Carolyn Hax: Possible move may help with new start

November 14, 2013 

Adapted from a recent online discussion.

Dear Carolyn: Yesterday I was offered a good job in the hometown of my girlfriend, whom I planned to marry. Our plan was she would follow me there when she could figure out her own career, and live with me while we planned a wedding.

Then, last night, she told me she wasn’t sure that she was “all in.” Long story short: We broke up.

I’m heartbroken. And I don’t know what the heck to do about this job. I fully expect to be laid off from my own job in the next few months, so I need the job. Plus it’s a good job and I’d be excited to do it. But I don’t know anyone in this new city other than my girlfriend’s family.

There are also financial issues. I’m way underwater on my mortgage and couldn’t sell my house except at a steep loss. I could possibly rent it. I just need some clearheaded, I don’t know, guidance, from the Haxster.

WHAT DO I DO NOW?

Haxster feels your pain. How big is the girlfriend’s hometown — we talking Mayberry or Manhattan? I think anything big enough for you not to risk running into her every time you go out for a beer is probably big enough for the both o’ ya.

It would also help if you moved not to her town proper, but to one within a comfortable commuting radius around the new workplace.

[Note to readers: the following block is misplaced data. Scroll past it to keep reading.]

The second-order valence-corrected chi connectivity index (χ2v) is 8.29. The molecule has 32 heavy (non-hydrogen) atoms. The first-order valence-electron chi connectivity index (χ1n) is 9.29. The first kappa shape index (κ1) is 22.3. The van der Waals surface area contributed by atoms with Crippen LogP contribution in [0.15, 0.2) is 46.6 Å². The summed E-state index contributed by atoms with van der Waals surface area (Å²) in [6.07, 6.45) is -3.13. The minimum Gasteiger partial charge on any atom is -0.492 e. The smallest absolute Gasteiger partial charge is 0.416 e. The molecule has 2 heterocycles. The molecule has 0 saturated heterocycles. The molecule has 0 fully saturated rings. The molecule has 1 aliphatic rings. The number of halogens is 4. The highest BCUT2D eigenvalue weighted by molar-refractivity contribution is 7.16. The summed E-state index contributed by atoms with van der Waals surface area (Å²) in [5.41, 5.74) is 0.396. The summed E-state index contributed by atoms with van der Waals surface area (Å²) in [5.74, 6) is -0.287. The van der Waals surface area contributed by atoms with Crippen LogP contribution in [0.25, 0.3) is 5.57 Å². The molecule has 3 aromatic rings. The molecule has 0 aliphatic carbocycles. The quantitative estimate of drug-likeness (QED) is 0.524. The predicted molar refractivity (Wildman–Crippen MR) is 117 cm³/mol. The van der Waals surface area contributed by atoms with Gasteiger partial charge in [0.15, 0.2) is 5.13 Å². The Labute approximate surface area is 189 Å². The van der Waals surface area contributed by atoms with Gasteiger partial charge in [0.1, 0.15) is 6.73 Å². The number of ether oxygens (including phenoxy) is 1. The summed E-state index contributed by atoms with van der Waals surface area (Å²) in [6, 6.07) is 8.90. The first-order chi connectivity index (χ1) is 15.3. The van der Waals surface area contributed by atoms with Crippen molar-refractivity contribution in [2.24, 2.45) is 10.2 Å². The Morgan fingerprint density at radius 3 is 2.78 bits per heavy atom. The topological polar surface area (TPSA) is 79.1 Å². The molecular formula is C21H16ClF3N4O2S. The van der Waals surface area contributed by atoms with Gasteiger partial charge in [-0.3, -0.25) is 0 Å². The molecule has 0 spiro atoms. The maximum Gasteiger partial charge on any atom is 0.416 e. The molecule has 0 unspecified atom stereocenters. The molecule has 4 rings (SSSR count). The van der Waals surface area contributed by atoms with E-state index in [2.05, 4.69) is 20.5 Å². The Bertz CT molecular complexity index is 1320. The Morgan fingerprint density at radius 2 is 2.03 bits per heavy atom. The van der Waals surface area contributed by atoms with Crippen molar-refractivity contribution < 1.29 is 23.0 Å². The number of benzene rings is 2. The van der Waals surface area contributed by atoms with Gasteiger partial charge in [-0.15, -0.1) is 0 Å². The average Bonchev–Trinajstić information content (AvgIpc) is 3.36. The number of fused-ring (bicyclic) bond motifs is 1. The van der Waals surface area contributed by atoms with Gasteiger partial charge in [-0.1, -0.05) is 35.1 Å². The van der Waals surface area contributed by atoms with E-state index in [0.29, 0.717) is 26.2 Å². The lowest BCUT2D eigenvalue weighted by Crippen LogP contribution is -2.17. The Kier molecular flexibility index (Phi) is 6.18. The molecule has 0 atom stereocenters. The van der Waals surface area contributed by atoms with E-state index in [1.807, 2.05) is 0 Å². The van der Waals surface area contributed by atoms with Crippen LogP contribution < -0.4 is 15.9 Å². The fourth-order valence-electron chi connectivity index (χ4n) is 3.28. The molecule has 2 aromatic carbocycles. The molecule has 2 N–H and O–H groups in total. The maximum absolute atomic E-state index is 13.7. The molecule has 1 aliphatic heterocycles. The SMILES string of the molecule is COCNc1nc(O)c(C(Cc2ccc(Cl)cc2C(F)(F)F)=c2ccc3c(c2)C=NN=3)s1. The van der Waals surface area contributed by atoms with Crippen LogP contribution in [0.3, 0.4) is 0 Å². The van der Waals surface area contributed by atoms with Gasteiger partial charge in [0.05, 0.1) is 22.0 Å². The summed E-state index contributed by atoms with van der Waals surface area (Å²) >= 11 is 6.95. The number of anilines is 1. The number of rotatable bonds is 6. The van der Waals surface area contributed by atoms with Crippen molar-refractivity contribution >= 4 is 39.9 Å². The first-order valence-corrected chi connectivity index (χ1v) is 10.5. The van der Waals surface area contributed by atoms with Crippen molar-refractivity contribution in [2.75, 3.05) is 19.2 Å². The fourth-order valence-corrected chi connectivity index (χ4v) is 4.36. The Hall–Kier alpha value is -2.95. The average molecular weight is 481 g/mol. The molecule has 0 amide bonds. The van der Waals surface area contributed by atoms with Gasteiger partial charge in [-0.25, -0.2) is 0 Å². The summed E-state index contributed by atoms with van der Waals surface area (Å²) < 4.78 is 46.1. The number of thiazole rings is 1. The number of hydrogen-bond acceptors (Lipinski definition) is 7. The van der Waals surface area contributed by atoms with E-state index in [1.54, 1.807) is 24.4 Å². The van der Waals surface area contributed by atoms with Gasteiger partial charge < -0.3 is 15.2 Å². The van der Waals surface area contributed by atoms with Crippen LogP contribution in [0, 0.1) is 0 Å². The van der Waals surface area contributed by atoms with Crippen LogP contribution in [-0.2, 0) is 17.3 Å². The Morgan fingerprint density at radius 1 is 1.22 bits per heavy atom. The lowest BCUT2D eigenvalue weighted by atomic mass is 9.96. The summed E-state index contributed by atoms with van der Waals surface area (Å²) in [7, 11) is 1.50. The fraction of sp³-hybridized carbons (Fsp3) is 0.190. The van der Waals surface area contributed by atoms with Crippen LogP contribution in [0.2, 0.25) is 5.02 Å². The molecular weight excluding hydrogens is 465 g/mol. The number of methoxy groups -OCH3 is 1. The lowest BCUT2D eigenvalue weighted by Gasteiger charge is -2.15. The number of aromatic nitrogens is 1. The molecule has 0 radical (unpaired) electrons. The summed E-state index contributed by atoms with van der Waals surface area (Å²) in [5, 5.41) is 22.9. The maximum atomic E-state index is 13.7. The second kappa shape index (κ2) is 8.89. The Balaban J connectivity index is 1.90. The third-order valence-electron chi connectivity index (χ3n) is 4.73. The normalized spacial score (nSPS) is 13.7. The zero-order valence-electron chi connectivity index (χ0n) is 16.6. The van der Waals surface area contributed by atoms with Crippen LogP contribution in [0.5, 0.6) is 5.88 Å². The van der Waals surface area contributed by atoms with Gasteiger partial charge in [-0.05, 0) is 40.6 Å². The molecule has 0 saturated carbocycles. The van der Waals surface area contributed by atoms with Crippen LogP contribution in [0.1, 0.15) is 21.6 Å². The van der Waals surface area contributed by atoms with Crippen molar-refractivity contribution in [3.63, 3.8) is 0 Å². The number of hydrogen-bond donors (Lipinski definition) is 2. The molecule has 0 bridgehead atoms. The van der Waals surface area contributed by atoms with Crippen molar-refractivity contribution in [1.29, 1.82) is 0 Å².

You’d have to go, though, with the clear understanding — stated to your now-ex — that you would be moving to her town as if you knew no one there, and will not lean on her or her family, and will not entertain hopes of winning her back. This is pure economic necessity.

It’s a setup that’s weird and difficult and will feel more than a little contrived, and will plop you amid reminders of her that will likely make your pain worse before it gets better. But, when you’re looking at layoff and underwater mortgage, the certainty of employment (and renting your house) comes close to trumping all.

If you squint, maybe it will look like a fresh start?

Email tellme@washpost.com. Chat online at 10 a.m. Fridays at www.washingtonpost.com.

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